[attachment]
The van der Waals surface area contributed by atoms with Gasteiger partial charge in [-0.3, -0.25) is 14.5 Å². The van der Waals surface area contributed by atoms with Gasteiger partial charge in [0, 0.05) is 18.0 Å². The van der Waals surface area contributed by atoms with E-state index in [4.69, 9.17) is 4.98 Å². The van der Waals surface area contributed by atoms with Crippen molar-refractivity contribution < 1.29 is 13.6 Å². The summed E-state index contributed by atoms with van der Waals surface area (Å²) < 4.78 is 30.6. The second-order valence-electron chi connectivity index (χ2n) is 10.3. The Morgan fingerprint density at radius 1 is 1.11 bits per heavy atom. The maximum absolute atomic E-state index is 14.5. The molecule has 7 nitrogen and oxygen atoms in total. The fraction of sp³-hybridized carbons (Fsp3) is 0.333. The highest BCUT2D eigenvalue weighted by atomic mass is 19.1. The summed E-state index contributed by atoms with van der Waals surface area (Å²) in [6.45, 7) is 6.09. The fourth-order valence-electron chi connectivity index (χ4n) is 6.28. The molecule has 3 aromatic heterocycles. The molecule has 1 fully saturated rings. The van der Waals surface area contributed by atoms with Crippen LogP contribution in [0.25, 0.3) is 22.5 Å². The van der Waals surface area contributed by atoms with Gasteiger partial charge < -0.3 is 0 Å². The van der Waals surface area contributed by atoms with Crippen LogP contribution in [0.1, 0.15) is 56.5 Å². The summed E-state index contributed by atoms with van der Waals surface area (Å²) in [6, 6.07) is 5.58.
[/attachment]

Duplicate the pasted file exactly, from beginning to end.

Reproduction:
The van der Waals surface area contributed by atoms with Gasteiger partial charge in [-0.3, -0.25) is 14.5 Å². The van der Waals surface area contributed by atoms with Gasteiger partial charge in [0, 0.05) is 18.0 Å². The van der Waals surface area contributed by atoms with E-state index in [4.69, 9.17) is 4.98 Å². The van der Waals surface area contributed by atoms with Crippen molar-refractivity contribution < 1.29 is 13.6 Å². The summed E-state index contributed by atoms with van der Waals surface area (Å²) < 4.78 is 30.6. The second-order valence-electron chi connectivity index (χ2n) is 10.3. The Morgan fingerprint density at radius 1 is 1.11 bits per heavy atom. The maximum absolute atomic E-state index is 14.5. The molecule has 7 nitrogen and oxygen atoms in total. The fraction of sp³-hybridized carbons (Fsp3) is 0.333. The highest BCUT2D eigenvalue weighted by atomic mass is 19.1. The summed E-state index contributed by atoms with van der Waals surface area (Å²) in [6.45, 7) is 6.09. The fourth-order valence-electron chi connectivity index (χ4n) is 6.28. The molecule has 3 aromatic heterocycles. The molecule has 1 fully saturated rings. The van der Waals surface area contributed by atoms with Crippen LogP contribution in [0.25, 0.3) is 22.5 Å². The van der Waals surface area contributed by atoms with Gasteiger partial charge < -0.3 is 0 Å². The van der Waals surface area contributed by atoms with Crippen LogP contribution in [0.1, 0.15) is 56.5 Å². The summed E-state index contributed by atoms with van der Waals surface area (Å²) in [6, 6.07) is 5.58.